Biometrics still face many challenges before deployment
Biometrics is an effective authentication technology loaded with potential, but it must clear significant hurdles before gaining widespread adoption, a prominent security consultant said on Monday at the InfoSec World 2007 conference in Orlando.Ben Rothke, a senior security consultant with BT INS, said biometrics can provide a much more secure identification alternative to the traditional username and password. Through finger or iris scans or voice recognition, biometrics authenticates users based on unique characteristics — making it highly unlikely any two people can share a similar trait, he said.
The odds of two people sharing the same iris pattern are one in 10 to the 78th power, according to Rothke. The current world population is only 10 to the 10th power.
Still, there are obvious reasons why the technology has not seen massive adoption within the global enterprise space and why there has yet to be a roll-out for more than 2,500 users. The biggest drawbacks include cost, privacy concerns and the complexity of making a company’s legacy systems integrate and interoperate with a large roll-out. Adopters also must deal with a lack of standards and the possible unreliability of the technology, according to Rothke.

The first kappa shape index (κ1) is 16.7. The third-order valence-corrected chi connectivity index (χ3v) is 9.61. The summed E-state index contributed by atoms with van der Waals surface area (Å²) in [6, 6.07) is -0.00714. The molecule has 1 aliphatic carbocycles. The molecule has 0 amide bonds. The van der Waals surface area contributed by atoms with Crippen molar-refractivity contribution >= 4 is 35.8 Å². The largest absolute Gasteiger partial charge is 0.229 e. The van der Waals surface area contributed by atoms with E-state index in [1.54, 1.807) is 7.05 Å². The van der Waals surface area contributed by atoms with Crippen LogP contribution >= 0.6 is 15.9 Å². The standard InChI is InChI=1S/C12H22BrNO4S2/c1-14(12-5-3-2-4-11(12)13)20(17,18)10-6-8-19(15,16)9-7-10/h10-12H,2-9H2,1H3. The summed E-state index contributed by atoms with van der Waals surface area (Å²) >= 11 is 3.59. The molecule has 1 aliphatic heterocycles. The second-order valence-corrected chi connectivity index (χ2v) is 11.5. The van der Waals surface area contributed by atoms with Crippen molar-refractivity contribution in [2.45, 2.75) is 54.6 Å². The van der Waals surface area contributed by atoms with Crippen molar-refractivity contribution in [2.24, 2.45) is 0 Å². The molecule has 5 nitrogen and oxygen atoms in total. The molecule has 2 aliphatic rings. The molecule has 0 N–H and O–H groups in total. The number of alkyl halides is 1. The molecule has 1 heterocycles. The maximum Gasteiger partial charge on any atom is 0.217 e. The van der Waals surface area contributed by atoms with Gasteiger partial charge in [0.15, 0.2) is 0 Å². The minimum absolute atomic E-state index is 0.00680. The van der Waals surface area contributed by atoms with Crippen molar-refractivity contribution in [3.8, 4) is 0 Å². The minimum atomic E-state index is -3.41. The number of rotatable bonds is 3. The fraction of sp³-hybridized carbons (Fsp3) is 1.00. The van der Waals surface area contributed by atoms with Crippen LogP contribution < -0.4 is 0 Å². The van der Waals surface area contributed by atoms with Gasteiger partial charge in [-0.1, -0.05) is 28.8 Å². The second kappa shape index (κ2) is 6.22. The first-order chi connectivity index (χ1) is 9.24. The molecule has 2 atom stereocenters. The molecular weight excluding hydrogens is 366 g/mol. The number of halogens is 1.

"In 2007, I would have expected to see a lot more biometrics in the corporate sector," he said. "But it’s not plug-and-play. It takes a lot of work."
And it is not hacker-proof, Rothke said.
"The vendors make claims that may be that way in a test lab," he said. "But biometrics, like any technology, can be spoofed. It can be hacked into."
Rothke urged companies considering biometrics to test the product in a "real-world environment" before a roll-out.
Organisations, most of all, should not underestimate the importance of user acceptance, Rothke said.
"This can destroy a lot of roll-outs," he said. "You really need to understand who your user base is."
Rothke cited southeastern grocery chain Piggly Wiggly, which canned its fingerprint-scan payment system after a customer threw a Bible at a clerk, claiming the technology was similar to the biblical "mark of the beast."
The incident drew widespread media coverage, and the company decided to drop its test roll-out, even though it was largely successful.
For companies considering biometrics, they should start small and deploy the technology with "an effective methodology," trying to gain user trust in the program, Rothke said. Organisations must weight the risk-versus-reward scenario, as large-scale deployments are not cheap, according to Rothke.
"Technology for technology’s sake is not worth it," he said. "Management doesn’t care about technology. They care about bottom lines."
Prabhakar Chandrasekaran, information security officer at Spartanburg (S.C.) Regional Healthcare System, made up of four hospitals, said he came to Rothke’s presentation because he is considering biometrics and another form of authentication to steer doctors away from only using passwords.
"I always want to look at new technologies," he said. "We know that [passwords are] not the end solution."